Skip to 0 minutes and 11 secondsIf we think of a flowing river and people falling into that river we could spend all of our time pulling people out of the river treating them. This is similar to a healthcare system that is predominantly reliant on tertiary hospitals. If we were to walk further up the river there are still people in the river, but a local person is throwing in life saving equipment that will help them to float. This is similar to work in primary care where people are provided with preventative medication such as hypotensive treatment or supported to stop smoking.

Skip to 0 minutes and 49 secondsHowever, if we were to move further upstream, we may find that the reason people are falling into the river is because the bridge is broken or perhaps the path is too near the cliff edge. So, by moving upstream and repairing the bridge or moving the path people it is hoped can remain safe. This upstream approach can be equated to preventative work on policy to improve our environment, food supply and education, for example, which all have a positive impact on our health. So now that you have explored the concept of moving health upstream lets look at a model of the social determinance of health. The Dahlgren and Whitehead model displays the multi factorial nature of health.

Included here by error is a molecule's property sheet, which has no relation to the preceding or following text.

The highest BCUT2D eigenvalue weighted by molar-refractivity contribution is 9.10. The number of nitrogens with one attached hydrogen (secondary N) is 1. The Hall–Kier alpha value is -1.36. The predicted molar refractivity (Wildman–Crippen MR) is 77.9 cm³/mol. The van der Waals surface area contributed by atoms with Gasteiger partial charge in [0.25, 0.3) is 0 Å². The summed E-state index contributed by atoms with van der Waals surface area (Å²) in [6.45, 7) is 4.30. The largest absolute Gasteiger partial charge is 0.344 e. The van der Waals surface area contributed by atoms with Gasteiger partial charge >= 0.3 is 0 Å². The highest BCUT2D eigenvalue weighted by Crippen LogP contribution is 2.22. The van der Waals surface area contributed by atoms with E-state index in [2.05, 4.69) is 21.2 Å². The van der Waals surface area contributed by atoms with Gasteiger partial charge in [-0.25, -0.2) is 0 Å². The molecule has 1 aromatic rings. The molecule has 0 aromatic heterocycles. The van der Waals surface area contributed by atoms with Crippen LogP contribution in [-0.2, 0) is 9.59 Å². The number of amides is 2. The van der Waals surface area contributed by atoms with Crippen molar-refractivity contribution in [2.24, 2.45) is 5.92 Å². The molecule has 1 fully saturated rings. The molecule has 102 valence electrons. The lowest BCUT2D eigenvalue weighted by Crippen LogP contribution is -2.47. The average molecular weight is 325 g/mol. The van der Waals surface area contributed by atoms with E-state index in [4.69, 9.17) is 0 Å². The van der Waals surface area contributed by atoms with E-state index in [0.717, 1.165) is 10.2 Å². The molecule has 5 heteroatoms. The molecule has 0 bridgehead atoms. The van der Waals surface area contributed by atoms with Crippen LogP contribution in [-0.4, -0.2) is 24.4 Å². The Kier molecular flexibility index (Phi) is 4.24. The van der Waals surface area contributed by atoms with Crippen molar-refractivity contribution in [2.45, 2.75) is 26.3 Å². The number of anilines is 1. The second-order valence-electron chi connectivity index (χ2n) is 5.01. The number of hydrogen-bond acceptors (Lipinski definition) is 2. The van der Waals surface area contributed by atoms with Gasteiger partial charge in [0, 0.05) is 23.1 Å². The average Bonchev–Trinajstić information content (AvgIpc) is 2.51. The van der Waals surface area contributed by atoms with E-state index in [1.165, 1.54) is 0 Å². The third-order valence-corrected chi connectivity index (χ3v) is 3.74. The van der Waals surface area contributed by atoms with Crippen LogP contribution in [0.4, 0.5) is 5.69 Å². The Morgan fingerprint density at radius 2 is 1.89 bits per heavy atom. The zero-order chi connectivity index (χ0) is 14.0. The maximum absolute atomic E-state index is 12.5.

Skip to 1 minute and 40 secondsIt is also known as the policy rainbow. At the centre we have aspects that are not readily amenable to change such as age, sex and hereditary factors. From here the rainbow moves to help us consider issues that are modifiable. Lifestyle factors such as diet, tobacco use, alcohol use and physical activity are influenced not purely by choice but also the social and community networks in which we live. For example, if we live in an area where most people smoke, we might consider this is a norm and be more likely to smoke.

Skip to 2 minutes and 24 secondsAt the top level of general socio economic cultural and environmental conditions you can see from the policy rainbow the multitude of different elements that impact on our health, such as education, water and sanitation and healthcare services. These issues have a profound impact on our health and require the organised efforts of society to ensure that there is a systematic industrial scale approach to all of these issues. Health is, therefore, not just about lifestyle. People who live in poor socio economic circumstances are more likely to be in poorer health that results in premature death than those living in higher socio economic groups. Evidence shows that prolonged stress as a result of unemployment damages peoples health.

Skip to 3 minutes and 18 secondsWorldwide there is a clear social gradient on health with the poorer in society facing the biggest burden of premature mortality and morbidity. In some countries, people can still live until they are over 80 years of age in others less than 45 years. Therefore, if we are to improve health we need to ensure there is a system wide approach to intervention. System wide incorporates all elements of the national and local health systems to improve health outcomes.